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Relief coming for farmers impacted by April freeze

Rep. Nick Langworthy discusses “The GRAPE Act” which is part of the proposed Farm Bill.

Federal relief is coming for area farmers whose crops were impacted by a late April freeze.

On Monday, U.S. Rep. Nick Langworthy announced disaster relief from the U.S. Department of Agriculture for local grape growers in the Lake Erie Grape Belt who experienced major crop losses as a result of an unexpected freeze on April 25. Langworthy led efforts to secure relief for these grape growers, previously sending a letter requesting USDA Secretary Tom Vilsack approve New York State’s disaster declaration.

“Since the April 25th freeze, I’ve been in constant contact with local grape growers and the U.S. Department of Agriculture to ensure we get the necessary support for our farmers who were hit hard by this unexpected weather event,” said Congressman Langworthy. “Securing this disaster relief is a critical step in helping our grape growers recover and continue their vital contributions to our local economy and the Concord grape industry. These devastating circumstances are what led me to introduce the GRAPE ACT, which will provide affordable, comprehensive crop insurance for grape growers, building resilience for the future.”

In a document prepared by Dr. Terry Bates with Cornell Cooperative Extension during a meeting in Portland last month, the damage was much worse on the eastern side of Chautauqua County along Lake Erie than the western side. Projected crop loss ranges from around 15-20% at the state border in Ripley, to 50-75% in Westfield, to 80-100% near Silver Creek. By comparison, 0-5% of the grape crop near North East, Pa. may have been affected by the freeze.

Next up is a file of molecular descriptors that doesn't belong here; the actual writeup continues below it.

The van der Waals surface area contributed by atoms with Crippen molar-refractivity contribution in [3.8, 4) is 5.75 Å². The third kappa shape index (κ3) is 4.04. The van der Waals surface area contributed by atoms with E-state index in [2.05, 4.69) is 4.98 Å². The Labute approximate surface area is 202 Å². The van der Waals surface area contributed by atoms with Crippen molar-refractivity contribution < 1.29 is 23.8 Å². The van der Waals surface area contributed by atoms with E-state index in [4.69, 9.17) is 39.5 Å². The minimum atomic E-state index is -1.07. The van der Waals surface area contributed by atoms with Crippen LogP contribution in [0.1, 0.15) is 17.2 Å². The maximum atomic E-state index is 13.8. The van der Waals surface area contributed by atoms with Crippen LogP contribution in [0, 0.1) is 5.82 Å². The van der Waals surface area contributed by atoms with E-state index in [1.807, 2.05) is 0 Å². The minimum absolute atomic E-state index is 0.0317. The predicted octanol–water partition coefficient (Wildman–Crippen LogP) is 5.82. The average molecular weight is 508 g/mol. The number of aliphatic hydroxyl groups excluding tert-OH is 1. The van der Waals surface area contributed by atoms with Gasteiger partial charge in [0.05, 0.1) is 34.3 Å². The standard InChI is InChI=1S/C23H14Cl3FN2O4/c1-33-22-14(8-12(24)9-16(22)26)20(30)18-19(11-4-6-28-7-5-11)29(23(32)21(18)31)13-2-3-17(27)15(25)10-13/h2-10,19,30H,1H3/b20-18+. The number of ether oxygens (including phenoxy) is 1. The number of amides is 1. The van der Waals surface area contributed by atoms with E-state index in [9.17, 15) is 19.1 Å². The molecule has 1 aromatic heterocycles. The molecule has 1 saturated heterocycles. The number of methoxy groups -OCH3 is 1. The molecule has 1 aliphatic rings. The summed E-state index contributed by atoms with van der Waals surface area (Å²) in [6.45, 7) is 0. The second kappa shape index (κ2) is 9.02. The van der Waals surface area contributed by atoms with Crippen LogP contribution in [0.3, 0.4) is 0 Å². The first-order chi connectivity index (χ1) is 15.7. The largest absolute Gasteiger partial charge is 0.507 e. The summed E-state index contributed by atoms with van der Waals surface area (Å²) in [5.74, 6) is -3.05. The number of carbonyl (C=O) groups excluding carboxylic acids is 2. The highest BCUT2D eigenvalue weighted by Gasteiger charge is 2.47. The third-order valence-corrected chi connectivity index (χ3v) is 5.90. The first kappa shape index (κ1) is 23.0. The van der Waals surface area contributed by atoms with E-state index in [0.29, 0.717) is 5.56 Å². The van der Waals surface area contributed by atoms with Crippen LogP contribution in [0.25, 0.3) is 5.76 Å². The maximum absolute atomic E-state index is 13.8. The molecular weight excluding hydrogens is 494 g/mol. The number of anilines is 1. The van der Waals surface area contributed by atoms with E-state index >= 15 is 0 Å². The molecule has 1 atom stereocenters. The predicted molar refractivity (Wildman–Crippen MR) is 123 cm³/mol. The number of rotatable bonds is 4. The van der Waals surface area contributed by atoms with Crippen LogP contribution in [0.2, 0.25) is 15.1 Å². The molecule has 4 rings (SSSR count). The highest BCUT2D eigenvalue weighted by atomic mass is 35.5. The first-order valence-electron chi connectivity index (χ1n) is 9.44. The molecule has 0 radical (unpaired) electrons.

Bates said the primary shoots were the most damaged. Grapes have secondary shoots, but they seem to be heavily damaged as well. “We’re seeing the secondaries, the clusters don’t look very good,” he said.

According to the USDA, a Secretarial disaster designation makes farm operators in primary counties and those counties contiguous to such primary counties eligible to be considered for FSA emergency loans, provided eligibility requirements are met. Farmers in eligible counties have eight months from the date of a Secretarial disaster declaration to apply for emergency loans. FSA considers each emergency loan application on its own merits, taking into account the extent of production losses on the farm and the security and repayment ability of the operator.

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